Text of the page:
U.S. regulators now have a more complete picture of money transfers in the final days of bankrupt brokerage MF Global, but must sort out which transactions were legitimate before more money can be released to customers, a top official told Reuters.
Jill Sommers, who is heading the Commodity Futures Trading Commission's review of MF Global, said regulators "are far enough along the trail" that they know where the money went.
"Now it's just finding out which ones of those transactions are legitimate and which ones of them are illegitimate," Sommers said.
The CFTC and the trustee liquidating the firm are under intense pressure from lawmakers and customers to provide answers about what happened to hundreds of millions of dollars in customer money that went missing as the firm collapsed.
MF Global officials, including former Chief Executive Jon Corzine, have told lawmakers they simply do not know where the money is, and deny authorizing any misuse of customer money.
"We certainly don't want to lead anyone to believe we don't know what happened. We do know, and we see where all the transactions went," said Sommers, a Republican commissioner, in an interview on Wednesday.
She declined to reveal details on the fund transfers until investigators have determined the purpose of all the transactions. Sommers could not estimate when regulators will complete their investigation, but said "really good progress" is being made.
Fellow CFTC Commissioner Bart Chilton, a Democrat, tempered expectations. Chilton said in a statement after Sommers' remarks were published that a thorough accounting of all customer funds remains a work in progress.
"Based upon the most up-to-date information available, I do not have confidence that we know where all the money went," Chilton said.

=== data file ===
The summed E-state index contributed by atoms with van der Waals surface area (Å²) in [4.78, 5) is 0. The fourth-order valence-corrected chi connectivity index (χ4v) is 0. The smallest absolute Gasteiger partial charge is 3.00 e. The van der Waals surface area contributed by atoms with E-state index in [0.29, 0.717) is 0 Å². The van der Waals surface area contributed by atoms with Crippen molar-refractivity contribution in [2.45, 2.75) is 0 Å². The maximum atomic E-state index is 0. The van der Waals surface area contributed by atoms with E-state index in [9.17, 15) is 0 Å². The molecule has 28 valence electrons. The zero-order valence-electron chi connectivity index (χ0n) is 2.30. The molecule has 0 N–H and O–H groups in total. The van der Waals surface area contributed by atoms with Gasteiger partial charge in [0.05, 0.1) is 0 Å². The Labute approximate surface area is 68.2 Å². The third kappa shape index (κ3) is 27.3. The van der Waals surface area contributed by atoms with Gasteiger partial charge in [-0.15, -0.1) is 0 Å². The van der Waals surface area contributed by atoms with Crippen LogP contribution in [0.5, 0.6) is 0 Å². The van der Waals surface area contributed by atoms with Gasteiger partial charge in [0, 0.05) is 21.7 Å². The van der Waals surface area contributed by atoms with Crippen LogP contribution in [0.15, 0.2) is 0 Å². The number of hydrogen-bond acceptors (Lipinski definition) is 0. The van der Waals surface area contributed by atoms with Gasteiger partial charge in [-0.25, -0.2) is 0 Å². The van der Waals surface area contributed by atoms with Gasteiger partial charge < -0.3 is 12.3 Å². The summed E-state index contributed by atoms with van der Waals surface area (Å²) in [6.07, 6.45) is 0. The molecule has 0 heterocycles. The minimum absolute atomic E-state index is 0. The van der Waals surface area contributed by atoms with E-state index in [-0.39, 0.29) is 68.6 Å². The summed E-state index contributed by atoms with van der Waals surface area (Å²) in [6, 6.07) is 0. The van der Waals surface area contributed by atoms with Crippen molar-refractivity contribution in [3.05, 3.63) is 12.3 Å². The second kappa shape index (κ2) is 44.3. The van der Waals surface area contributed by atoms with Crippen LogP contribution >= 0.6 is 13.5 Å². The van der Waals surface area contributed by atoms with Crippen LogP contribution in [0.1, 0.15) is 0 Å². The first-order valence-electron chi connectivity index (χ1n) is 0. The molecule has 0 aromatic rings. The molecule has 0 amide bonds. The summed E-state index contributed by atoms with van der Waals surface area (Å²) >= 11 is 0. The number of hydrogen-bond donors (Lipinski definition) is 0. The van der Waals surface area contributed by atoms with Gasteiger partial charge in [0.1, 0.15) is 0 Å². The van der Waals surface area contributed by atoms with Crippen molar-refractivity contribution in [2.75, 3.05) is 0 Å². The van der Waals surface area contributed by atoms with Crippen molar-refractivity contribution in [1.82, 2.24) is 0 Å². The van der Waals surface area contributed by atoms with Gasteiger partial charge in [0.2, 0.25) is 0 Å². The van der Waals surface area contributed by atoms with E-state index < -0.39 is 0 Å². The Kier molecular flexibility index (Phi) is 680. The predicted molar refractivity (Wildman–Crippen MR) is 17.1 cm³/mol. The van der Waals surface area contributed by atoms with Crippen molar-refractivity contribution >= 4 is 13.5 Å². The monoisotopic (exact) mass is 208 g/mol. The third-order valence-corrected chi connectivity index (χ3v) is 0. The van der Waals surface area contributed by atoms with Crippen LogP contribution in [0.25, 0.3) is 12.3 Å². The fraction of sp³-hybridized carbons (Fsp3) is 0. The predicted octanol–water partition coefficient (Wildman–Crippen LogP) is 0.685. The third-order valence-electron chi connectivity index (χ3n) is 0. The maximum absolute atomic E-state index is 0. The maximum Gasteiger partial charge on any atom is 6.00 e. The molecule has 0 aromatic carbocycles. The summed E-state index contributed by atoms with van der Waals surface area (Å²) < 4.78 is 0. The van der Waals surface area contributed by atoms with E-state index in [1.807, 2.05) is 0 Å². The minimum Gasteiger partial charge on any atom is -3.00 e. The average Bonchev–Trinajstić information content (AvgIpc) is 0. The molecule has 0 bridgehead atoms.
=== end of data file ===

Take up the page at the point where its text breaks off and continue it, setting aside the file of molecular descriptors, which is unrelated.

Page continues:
MF Global filed for bankruptcy on Oct. 31 after it was forced to reveal that it had made a $6.3 billion bet on European sovereign debt, spooking investors and customers.
The ensuing search for missing money has sent reverberations through the farm belt and trading floors, and has attracted the attention of the FBI and federal prosecutors.
A trustee liquidating the firm has estimated the shortfall could be as high as $1.2 billion.
LEGITIMATE VS. ILLEGITIMATE
Sommers said on Wednesday that just because money was transferred out of a customer account to the broker-dealer account "doesn't mean it was illegitimate."
Under certain circumstances, brokerages are allowed to take customer funds and invest them in a range of approved securities.
However, in exchange for using the cash, firms are required to back it up with high-quality collateral such as U.S. government securities.
CME Group, MF Global's front-line regulator, has stated plainly that the firm misused customer funds as it faced a liquidity crisis.
At a Senate Agriculture Committee hearing on Tuesday, CME Executive Chairman Terrence Duffy escalated the allegations, saying a CME auditor participated in a phone call during which an MF Global employee indicated that Corzine knew the firm used customer money to lend $175 million to its European affiliate.
Duffy said the matter had been turned over to the Justice Department, but he did not provide more details about the loan.
'DOWN TO THE PENNY'
Sommers said investigators are now trying to back up thousands of transactions with underlying documentation such as a signature or email to determine whether the customer approved the transfer into a broker-dealer account, a complicated process.
Until regulators can determine which transactions were illegitimate, they will not be able to determine the shortfall in customer funds, and how much money will ultimately be distributed back to customers, Sommers said.
A judge on Dec. 9 approved an additional $2.2 billion transfer to MF Global's U.S. commodities customers, bringing the recovery to 72 percent of accounts.
"Until you actually know down to the penny which ones of those transactions were not legitimate transfers, you're not going to know whether or not you can claw back some of that money from other accounts," Sommers said.
"Until you know the exact shortfall, you're not going to know how much can then be distributed to customers above the 72 percent."
Pat Roberts, the ranking Republican on the Senate Agriculture Committee, said Sommers' revelation sets off the next chapter in the MF Global saga.
"Now the next step is to find out were (the transfers) legitimate or were they illegitimate, and then the big question is: who on Earth was responsible," he told Reuters Insider. (Additional reporting by Nick Brown in New York; Editing by Karey Wutkowski and Tim Dobbyn)